Thursday, 23 June 2011 15:22

Cypress Hills Alberta working at being FireSmart

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By Rose Sanchez — This email address is being protected from spambots. You need JavaScript enabled to view it.
Officials at Cypress Hills Interprovincial Park-Alberta will be able to accomplish even more on the road to FireSmarting the park, especially around the Elkwater townsite.


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Late last year, officials received a $650,000 grant from the Forest Resource Improvement Association of Alberta to help start FireSmart initiatives. Initially, the grant proposal had requested funding of close to $1 million. This year, project proposals were re-visited, and Cypress Hills Alberta received additional funding bringing the total FireSmart funding to almost $1 million.

The additional money will allow park officials to invest in a mobile wildfire sprinkling system, says Peter Swain, district manager for Cypress Hills Interprovincial Park-Alberta.

There will also be additional money put toward fuel reduction — a key component of FireSmarting an area. The main goal of the program is to reduce the likelihood a fire would destroy the infrastructure in and around the Elkwater townsite.

This work is accomplished through removing deadfall and dry debris in forest areas, especially near buildings and other infrastructure and thin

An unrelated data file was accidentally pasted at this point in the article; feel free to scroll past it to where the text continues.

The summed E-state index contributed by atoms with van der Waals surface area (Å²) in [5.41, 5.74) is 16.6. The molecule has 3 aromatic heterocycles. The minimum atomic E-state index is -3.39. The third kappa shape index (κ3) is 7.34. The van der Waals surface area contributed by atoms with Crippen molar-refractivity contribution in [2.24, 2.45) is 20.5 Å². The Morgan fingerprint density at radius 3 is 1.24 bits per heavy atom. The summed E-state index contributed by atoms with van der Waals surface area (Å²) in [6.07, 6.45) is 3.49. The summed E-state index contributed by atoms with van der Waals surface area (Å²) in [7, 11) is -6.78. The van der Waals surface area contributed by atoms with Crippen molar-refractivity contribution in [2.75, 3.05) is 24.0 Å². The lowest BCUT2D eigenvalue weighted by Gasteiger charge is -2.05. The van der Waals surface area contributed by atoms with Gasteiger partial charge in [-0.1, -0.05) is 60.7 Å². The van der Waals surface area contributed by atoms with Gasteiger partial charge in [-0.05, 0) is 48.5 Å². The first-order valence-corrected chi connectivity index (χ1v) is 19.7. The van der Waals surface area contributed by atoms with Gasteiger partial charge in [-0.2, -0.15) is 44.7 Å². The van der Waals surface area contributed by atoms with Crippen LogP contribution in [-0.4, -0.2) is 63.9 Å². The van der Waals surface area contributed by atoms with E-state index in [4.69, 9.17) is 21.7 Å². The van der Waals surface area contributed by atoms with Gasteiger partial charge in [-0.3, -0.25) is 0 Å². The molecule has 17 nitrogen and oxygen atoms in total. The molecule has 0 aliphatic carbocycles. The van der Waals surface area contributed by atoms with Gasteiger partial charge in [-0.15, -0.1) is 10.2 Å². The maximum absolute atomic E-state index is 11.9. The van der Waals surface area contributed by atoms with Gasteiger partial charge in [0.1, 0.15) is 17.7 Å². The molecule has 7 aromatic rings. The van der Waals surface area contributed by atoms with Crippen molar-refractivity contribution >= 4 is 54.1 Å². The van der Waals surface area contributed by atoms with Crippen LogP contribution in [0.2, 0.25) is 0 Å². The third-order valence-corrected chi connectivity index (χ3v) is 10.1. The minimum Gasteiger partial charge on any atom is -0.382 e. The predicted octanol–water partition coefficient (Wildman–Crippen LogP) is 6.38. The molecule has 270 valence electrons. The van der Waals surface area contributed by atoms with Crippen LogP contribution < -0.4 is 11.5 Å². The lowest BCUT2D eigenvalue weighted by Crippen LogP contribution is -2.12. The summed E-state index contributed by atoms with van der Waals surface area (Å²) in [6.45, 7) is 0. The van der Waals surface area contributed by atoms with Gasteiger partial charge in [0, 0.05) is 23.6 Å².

and prune trees for a certain distance around the townsite. Thinning and pruning trees also looks more pleasing than simply clear-cutting an area to remove the fire risk.

“We’ve done the work on our fuel reduction zone around the townsite,” says Swain. “Now, we need people inside Elkwater to FireSmart their own properties.”

So far as part of the program, every cottage in Elkwater has been assessed by park’s staff and given a certain number of points based on fire hazards around the cottages. The higher the number of points, the greater the fire hazard.

Park officials have been asking residents to FireSmart their properties the past few years, but not much work has been done. They are unsure as

to why, but hope to learn more soon.

A staff member is earning a master’s degree and part of his thesis is going to be studying why residents don’t FireSmart their cottages.

“It does come down to being a good neighbour,” says Swain. If residents fire smart their properties they are lessening the risk of fire spreading to their neighbours.

Cottage owners who do work to their properties to lessen fire risk can have their homes reassessed by park’s staff.

An open house was held recently at the visitor centre in Elkwater. It gave the local ranching community an opportunity to learn more about the FireSmart initiative and the activities planned for the summer months. Swain says area ranchers have a vested interest in what takes place in the park, because of their reliance upon the land for grazing.


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